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Puck. On the ground

Sleep sound :
I'll apply
To your eye,
Gentle lover, remedy.
(Squeezing the juice on LYSANDER's eye.
When thou wak'st,
Thou tak'st
True delight

In the sight
Of thy former lady's eye:
And the country proverb known,
That every man should take his own,
In your waking shall be shown :

Jack shall have Jill ;

Nought shall go ill ;
The man shall have his mare again, and all shall be well.

[Exit Puck.—Dem. Hel. fc. sleep.



SCENE 1.—The same. Enter Titania and Bottom, Fai-
ries attending ; OBERon behind unseen.

COME, sit thee down upon this flowery bed,

While I thy amiable cheeks do coy,
And stick musk-roses in thy sleek smooth head,

And kiss thy fair large ears, my gentle joy.
Bot. Where's Peas-blossom?
Peas. Ready.

Bot. Scratch my head, Peas-blossom.—Where's morsieur Cobweb ?

Cob. Ready.

Bot. Monsieur Cobweb; good monsieur, get your weapons in your hand, and kill me a red-hipped humblebee on the top of a thistle ; and, good monsieur, bring me the boney-bag. Do not fret yourself too much in the action, monsieur; and, good monsieur, have a care the honey-bag break not; I would be loath to have you over. flown with a honey-bag, signior.-Where's monsieur Mustard-seed ?

Must. Ready

Bot. Give me your nief, monsieur Mustard-seed. Pray you, leave your courtesy, good monsieur.

Must. What's your will ?

Bot. Nothing, good monsieur, but to help cavalero Cobweb to scratch. I must to the barber's, monsieur ; for, methinks, I am marvellous hairy about the face : and I am such a tender ass, if my hair do but tickle me, I must scratch.

Tita. W bat, wilt thou hear some music, my sweet love?

Bot. I have a reasonable good ear in music : let us have the tongs and the bones.

Tita. Or, say, sweet love, what thou desir'st to eat.

Bot. Truly, a peck of provender; I could munch your good dry oals. Methinks, I have a great desire to a botte of bay : good hay, sweet bay, hath no fellow.

Tita. I have a venturous fairy that shall seek The squirrel's board, and fetch thee new nuts.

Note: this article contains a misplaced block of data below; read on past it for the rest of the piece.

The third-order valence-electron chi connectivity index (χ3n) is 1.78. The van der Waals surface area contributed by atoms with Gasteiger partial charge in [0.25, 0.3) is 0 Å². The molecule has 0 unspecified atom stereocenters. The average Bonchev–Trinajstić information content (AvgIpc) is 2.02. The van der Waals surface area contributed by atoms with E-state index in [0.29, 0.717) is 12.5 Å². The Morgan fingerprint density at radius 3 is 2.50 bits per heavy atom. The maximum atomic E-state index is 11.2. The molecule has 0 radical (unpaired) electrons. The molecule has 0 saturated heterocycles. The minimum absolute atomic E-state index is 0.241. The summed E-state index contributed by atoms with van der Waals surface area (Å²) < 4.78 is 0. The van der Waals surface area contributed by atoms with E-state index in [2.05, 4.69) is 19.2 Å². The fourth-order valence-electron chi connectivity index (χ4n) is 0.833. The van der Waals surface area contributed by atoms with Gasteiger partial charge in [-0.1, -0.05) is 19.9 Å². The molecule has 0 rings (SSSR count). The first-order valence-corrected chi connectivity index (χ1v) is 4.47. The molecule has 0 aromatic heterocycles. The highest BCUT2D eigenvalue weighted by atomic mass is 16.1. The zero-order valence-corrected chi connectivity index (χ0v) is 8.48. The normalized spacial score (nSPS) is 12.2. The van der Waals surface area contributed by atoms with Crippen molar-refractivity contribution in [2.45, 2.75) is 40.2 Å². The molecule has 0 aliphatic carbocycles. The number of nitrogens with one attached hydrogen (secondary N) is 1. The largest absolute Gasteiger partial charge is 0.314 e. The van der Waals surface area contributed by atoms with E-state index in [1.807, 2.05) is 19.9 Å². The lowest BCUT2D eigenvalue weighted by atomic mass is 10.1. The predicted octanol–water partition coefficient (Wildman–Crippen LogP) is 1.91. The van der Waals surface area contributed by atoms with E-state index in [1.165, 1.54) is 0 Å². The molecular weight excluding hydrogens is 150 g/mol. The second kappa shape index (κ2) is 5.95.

Bot. I had rather have a handful, or two, of dried peas. But, I pray you, let none of your people stir me; I have an exposition of sleep come upon me.

Tita. Sleep thou, and I will wind thee in my arms.Fairies, be gone, and be all ways away. So doth the woodbine, the sweet honey-suckle, Gently entwist,'--the female ivy' so Enrings the barky fingers of the elm. 0, how I love thee ! how I dote on thee ! [They sleep.

[C] i. e. fist. GREY,

[7] Without doubt it should be cavalero Peas-blossom : as for cavalero Cobweb, he had just been despatched upon a perilous adventure. GREY.

[*] The old rustic music of the tongs and key. This rough music is likewise mentioned by Marston, in an address ad rithmum prefixed to the second Book of his Satires, 1598:

“ Yee wel-match'd twins (whose like-tund tongs affords

4* Such musical delight,"') &c. STEEVENS. 19] What Shakespeare seems to mean, is this--So the noodbine, i. e. the sweet honey-stickle, doth gently entwist the barky fingers of the elm, and so does the female ivy enting the same fingers. It is not unfrequent in the poets, as well as other wri ters, to explain one word by another whicb is better known. The reason why Shakespeare thought wood bine wanted illustration, perbaps is this. In some counties, by woudnine or woodbind would have been generally understood the iry, which he had occasion to mention in the very next line. STEEVENS.

Shakespeare calls it female ivy, because it always requires sonce support, which is poetically called ita husband.' So Milton :

*led the vine
** To sed her elm : she spous'd, about him twines
* Her marriageable arms."
* Ulmo conjuncta marito " Catull.
“ Platanusque cælebs
" Eriocet ulos." Hor. STEEVENS.

OBERON advances. Enter Puck. 06. Welcome, good Robin. See'st thou this sweet sight? Her dotage now I do begin to pity. For meeting her of late, behind the wood, Seeking sweet savours for this bateful fool, I did upbraid her, and fall out with her: For she his hairy temples then bad rounded With coronet of fresh and fragrant flowers ; And that same dew, which sometime on the buds Was wont to swell, like round and orient pearls, Stood now within the pretty flowrets' eyes, Like tears, that did their own disgrace bewail. When I had, at my pleasure, taunted her, And she, in mild terms, begg'd my patience, I then did ask of her her changeling child ; Which straight she gave me, and her fairy sent To bear himn to my bower in fairy land. And now I have the boy, I will undo This hateful imperfection of her eyes. And, gentle Puck, take this transformed scalp From off the head of this Athenian swain ; That he awaking when the other do, May all to Athens back again repair ; And think no more of this night's accidents, But as the fierce vexation of a dream. But first I will release the fairy queen.Be, as thou wast wont to be ;